Wednesday, October 19, 2005

Nancy Reagan Gave the Best WHAT?!!

...or, great covers that didn't get picked for the ASME awards(like everyone's favorite SPY magazine cover from the late 1980s.) Another significant cover submitted but not chosen was the Texas Monthly Ann Richards cover from July 1992. Flash back to the mid-1990s when digital photography was still a new idea and a feature in Wired delved into the ethics of digital photo manipulation. It's all context and important because the Texas Monthly cover was primarily famous as one of the first high profile Photoshopped covers fronting a major monthly although it wasn't the first and it certainly wouldn't be the last. From Wired in 1995:
Every photojournalist can rattle off a list of images that became notorious after revelations that they had been digitally manipulated. As far back as February 1982, National Geographic moved two Egyptian pyramids closer together to fit them both on the magazine's cover. Two months later, National Geographic's cover image of a Polish man included part of his hat grafted from a second photo. Six years ago, Newsweek carried an image that appeared to show Dustin Hoffman and Tom Cruise standing side by side, even though the two had been shot separately. A missing Diet Coke can provoked controversy after the St. Louis Post-Dispatch deleted it from a photo of a Pulitzer Prize winner. Texas Monthly was rebuked for two altered cover images of Governor Ann Richards: in one, Richards was dancing with her 1990 election opponent, while in the other, she was riding a Harley-Davidson; in both instances, her head was placed over models' bodies. (After the motorcycle cover appeared, Richards said that since the model had such a nice body, she could hardly complain.) Last year, a Newsday cover showed Olympic figure skaters Tonya Harding and Nancy Kerrigan skating together when they hadn't yet met on the ice, and, in what became the most controversial image of all, Time carried a digitally darkened version of an O.J. Simpson mug shot on its cover.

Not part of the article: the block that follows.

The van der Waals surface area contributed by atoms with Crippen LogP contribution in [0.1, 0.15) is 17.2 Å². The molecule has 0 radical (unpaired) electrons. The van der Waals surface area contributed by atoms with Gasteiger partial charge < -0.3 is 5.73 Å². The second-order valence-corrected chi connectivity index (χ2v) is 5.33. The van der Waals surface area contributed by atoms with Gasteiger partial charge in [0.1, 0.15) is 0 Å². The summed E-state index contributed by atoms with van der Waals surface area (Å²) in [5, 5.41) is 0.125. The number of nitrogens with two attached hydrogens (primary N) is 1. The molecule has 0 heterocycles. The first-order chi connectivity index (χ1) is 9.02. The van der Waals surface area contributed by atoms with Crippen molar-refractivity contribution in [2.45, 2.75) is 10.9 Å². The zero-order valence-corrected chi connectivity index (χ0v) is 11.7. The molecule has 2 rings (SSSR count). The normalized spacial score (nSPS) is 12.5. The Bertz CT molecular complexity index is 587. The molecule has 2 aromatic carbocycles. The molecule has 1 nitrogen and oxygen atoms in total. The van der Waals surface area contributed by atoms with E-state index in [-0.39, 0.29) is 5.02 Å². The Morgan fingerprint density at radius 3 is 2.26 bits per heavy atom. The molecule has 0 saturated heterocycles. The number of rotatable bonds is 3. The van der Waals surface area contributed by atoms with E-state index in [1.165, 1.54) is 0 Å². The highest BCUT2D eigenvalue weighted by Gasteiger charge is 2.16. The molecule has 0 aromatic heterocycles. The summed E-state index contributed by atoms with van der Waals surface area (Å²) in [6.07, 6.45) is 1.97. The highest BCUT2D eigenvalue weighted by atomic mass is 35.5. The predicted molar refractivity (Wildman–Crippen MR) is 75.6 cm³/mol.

The then-Gov. wasn't upset but at least one of the photographers involved was. The photographer of the Governor's headshot superimposed over the motorcycle mama's face claimed the rights to Richards' publicity stock shots. And he's still pissed off. According to the Austin Business Journal, he's upset Texas Monthly is using the altered cover photo in publicity and marketing campagns without compensating him. Who's he really after? Why, Emmis, of course, the Indianapolis-based parent company with the deep pockets. History aside, Texas Monthly did submit this cover for consideration and I'm sad it didn't make the cut. It's still one of my favorites and I'm pretty sure I still have the original around here somewhere, right next to the Rolling Stone cover with the Red Hot Chili Peppers naked and wearing socks on their hoo-hoos. Ahh, another favorite.


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